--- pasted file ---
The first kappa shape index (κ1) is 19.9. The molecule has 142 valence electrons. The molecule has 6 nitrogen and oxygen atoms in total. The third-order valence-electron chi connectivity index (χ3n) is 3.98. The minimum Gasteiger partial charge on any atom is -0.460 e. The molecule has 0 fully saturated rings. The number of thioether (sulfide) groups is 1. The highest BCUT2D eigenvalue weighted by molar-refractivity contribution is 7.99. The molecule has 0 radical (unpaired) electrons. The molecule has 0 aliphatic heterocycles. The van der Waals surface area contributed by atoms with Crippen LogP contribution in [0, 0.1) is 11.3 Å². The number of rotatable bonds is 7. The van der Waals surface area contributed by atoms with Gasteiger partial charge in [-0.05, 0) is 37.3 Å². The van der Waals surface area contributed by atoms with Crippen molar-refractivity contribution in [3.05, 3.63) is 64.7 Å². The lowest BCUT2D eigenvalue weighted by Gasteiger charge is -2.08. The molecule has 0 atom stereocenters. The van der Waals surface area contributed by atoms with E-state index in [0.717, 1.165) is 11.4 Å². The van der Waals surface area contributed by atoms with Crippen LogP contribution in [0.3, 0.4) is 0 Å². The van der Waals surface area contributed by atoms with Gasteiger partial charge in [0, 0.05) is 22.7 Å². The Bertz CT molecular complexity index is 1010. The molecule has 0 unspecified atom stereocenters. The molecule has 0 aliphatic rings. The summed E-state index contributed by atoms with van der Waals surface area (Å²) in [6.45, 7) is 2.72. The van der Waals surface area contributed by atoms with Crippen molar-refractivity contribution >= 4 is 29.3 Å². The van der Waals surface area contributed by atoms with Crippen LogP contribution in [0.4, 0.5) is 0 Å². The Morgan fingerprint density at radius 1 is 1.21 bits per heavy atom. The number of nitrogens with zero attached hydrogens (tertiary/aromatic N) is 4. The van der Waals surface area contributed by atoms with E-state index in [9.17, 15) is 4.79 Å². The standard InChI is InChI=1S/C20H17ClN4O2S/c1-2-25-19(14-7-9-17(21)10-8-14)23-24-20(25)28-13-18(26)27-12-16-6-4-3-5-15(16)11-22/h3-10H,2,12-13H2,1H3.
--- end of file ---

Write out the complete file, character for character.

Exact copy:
The first kappa shape index (κ1) is 19.9. The molecule has 142 valence electrons. The molecule has 6 nitrogen and oxygen atoms in total. The third-order valence-electron chi connectivity index (χ3n) is 3.98. The minimum Gasteiger partial charge on any atom is -0.460 e. The molecule has 0 fully saturated rings. The number of thioether (sulfide) groups is 1. The highest BCUT2D eigenvalue weighted by molar-refractivity contribution is 7.99. The molecule has 0 radical (unpaired) electrons. The molecule has 0 aliphatic heterocycles. The van der Waals surface area contributed by atoms with Crippen LogP contribution in [0, 0.1) is 11.3 Å². The number of rotatable bonds is 7. The van der Waals surface area contributed by atoms with Gasteiger partial charge in [-0.05, 0) is 37.3 Å². The van der Waals surface area contributed by atoms with Crippen molar-refractivity contribution in [3.05, 3.63) is 64.7 Å². The lowest BCUT2D eigenvalue weighted by Gasteiger charge is -2.08. The molecule has 0 atom stereocenters. The van der Waals surface area contributed by atoms with E-state index in [0.717, 1.165) is 11.4 Å². The van der Waals surface area contributed by atoms with Crippen LogP contribution in [0.3, 0.4) is 0 Å². The van der Waals surface area contributed by atoms with Gasteiger partial charge in [0, 0.05) is 22.7 Å². The Bertz CT molecular complexity index is 1010. The molecule has 0 unspecified atom stereocenters. The molecule has 0 aliphatic rings. The summed E-state index contributed by atoms with van der Waals surface area (Å²) in [6.45, 7) is 2.72. The van der Waals surface area contributed by atoms with Crippen molar-refractivity contribution >= 4 is 29.3 Å². The van der Waals surface area contributed by atoms with Crippen LogP contribution in [0.4, 0.5) is 0 Å². The Morgan fingerprint density at radius 1 is 1.21 bits per heavy atom. The number of nitrogens with zero attached hydrogens (tertiary/aromatic N) is 4. The van der Waals surface area contributed by atoms with E-state index in [9.17, 15) is 4.79 Å². The standard InChI is InChI=1S/C20H17ClN4O2S/c1-2-25-19(14-7-9-17(21)10-8-14)23-24-20(25)28-13-18(26)27-12-16-6-4-3-5-15(16)11-22/h3-10H,2,12-13H2,1H3.